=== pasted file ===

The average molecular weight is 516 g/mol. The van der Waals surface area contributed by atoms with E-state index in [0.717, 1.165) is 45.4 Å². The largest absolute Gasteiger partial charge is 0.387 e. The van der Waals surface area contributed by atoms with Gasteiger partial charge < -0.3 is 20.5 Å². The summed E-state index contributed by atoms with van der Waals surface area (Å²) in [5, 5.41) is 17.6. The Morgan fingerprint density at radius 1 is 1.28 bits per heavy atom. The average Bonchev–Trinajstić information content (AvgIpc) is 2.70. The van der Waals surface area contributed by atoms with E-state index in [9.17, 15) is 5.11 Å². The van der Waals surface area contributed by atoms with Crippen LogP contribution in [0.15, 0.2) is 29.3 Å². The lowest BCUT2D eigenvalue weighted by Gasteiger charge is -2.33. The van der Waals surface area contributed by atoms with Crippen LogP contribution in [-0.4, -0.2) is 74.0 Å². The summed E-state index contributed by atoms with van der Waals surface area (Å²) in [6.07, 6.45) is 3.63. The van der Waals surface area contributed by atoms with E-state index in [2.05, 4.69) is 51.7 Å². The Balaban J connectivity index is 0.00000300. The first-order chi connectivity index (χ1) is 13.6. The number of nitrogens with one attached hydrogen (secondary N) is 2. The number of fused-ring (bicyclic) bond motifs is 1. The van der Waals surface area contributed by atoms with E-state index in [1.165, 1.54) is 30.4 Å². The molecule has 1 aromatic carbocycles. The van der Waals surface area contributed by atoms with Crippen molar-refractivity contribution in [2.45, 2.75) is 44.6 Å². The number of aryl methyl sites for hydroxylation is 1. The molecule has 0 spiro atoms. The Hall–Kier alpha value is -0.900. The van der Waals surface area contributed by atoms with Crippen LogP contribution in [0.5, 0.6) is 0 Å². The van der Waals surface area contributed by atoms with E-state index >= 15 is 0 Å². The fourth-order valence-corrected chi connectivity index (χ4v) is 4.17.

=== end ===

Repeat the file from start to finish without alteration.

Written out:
The average molecular weight is 516 g/mol. The van der Waals surface area contributed by atoms with E-state index in [0.717, 1.165) is 45.4 Å². The largest absolute Gasteiger partial charge is 0.387 e. The van der Waals surface area contributed by atoms with Gasteiger partial charge < -0.3 is 20.5 Å². The summed E-state index contributed by atoms with van der Waals surface area (Å²) in [5, 5.41) is 17.6. The Morgan fingerprint density at radius 1 is 1.28 bits per heavy atom. The average Bonchev–Trinajstić information content (AvgIpc) is 2.70. The van der Waals surface area contributed by atoms with E-state index in [9.17, 15) is 5.11 Å². The van der Waals surface area contributed by atoms with Crippen LogP contribution in [0.15, 0.2) is 29.3 Å². The lowest BCUT2D eigenvalue weighted by Gasteiger charge is -2.33. The van der Waals surface area contributed by atoms with Crippen LogP contribution in [-0.4, -0.2) is 74.0 Å². The summed E-state index contributed by atoms with van der Waals surface area (Å²) in [6.07, 6.45) is 3.63. The van der Waals surface area contributed by atoms with E-state index in [2.05, 4.69) is 51.7 Å². The Balaban J connectivity index is 0.00000300. The first-order chi connectivity index (χ1) is 13.6. The number of nitrogens with one attached hydrogen (secondary N) is 2. The number of fused-ring (bicyclic) bond motifs is 1. The van der Waals surface area contributed by atoms with E-state index in [1.165, 1.54) is 30.4 Å². The molecule has 1 aromatic carbocycles. The van der Waals surface area contributed by atoms with Crippen molar-refractivity contribution in [2.45, 2.75) is 44.6 Å². The number of aryl methyl sites for hydroxylation is 1. The molecule has 0 spiro atoms. The Hall–Kier alpha value is -0.900. The van der Waals surface area contributed by atoms with Crippen LogP contribution in [0.5, 0.6) is 0 Å². The van der Waals surface area contributed by atoms with E-state index >= 15 is 0 Å². The fourth-order valence-corrected chi connectivity index (χ4v) is 4.17.